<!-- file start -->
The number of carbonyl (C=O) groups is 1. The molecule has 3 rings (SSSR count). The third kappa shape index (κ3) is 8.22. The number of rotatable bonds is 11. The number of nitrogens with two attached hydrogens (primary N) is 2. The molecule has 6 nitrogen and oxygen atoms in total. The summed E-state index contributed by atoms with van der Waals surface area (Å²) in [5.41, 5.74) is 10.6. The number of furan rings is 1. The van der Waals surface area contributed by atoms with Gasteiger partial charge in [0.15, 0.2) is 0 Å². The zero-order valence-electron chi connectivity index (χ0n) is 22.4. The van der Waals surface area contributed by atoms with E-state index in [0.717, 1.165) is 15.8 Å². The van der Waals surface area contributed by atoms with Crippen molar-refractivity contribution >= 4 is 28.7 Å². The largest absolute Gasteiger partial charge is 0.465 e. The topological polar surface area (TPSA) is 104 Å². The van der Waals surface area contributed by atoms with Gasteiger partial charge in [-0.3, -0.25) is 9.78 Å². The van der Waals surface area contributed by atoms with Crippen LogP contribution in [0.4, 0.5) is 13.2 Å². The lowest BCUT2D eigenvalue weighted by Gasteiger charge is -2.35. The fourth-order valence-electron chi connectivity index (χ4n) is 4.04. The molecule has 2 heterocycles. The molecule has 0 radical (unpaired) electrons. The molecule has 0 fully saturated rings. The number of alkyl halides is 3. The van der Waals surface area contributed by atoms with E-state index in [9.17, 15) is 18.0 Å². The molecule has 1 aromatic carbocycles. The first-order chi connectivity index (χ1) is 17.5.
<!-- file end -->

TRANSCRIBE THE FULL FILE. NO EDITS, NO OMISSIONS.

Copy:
The number of carbonyl (C=O) groups is 1. The molecule has 3 rings (SSSR count). The third kappa shape index (κ3) is 8.22. The number of rotatable bonds is 11. The number of nitrogens with two attached hydrogens (primary N) is 2. The molecule has 6 nitrogen and oxygen atoms in total. The summed E-state index contributed by atoms with van der Waals surface area (Å²) in [5.41, 5.74) is 10.6. The number of furan rings is 1. The van der Waals surface area contributed by atoms with Gasteiger partial charge in [0.15, 0.2) is 0 Å². The zero-order valence-electron chi connectivity index (χ0n) is 22.4. The van der Waals surface area contributed by atoms with E-state index in [0.717, 1.165) is 15.8 Å². The van der Waals surface area contributed by atoms with Crippen molar-refractivity contribution >= 4 is 28.7 Å². The largest absolute Gasteiger partial charge is 0.465 e. The topological polar surface area (TPSA) is 104 Å². The van der Waals surface area contributed by atoms with Gasteiger partial charge in [-0.3, -0.25) is 9.78 Å². The van der Waals surface area contributed by atoms with Crippen LogP contribution in [0.4, 0.5) is 13.2 Å². The lowest BCUT2D eigenvalue weighted by Gasteiger charge is -2.35. The fourth-order valence-electron chi connectivity index (χ4n) is 4.04. The molecule has 2 heterocycles. The molecule has 0 radical (unpaired) electrons. The molecule has 0 fully saturated rings. The number of alkyl halides is 3. The van der Waals surface area contributed by atoms with E-state index in [9.17, 15) is 18.0 Å². The molecule has 1 aromatic carbocycles. The first-order chi connectivity index (χ1) is 17.5.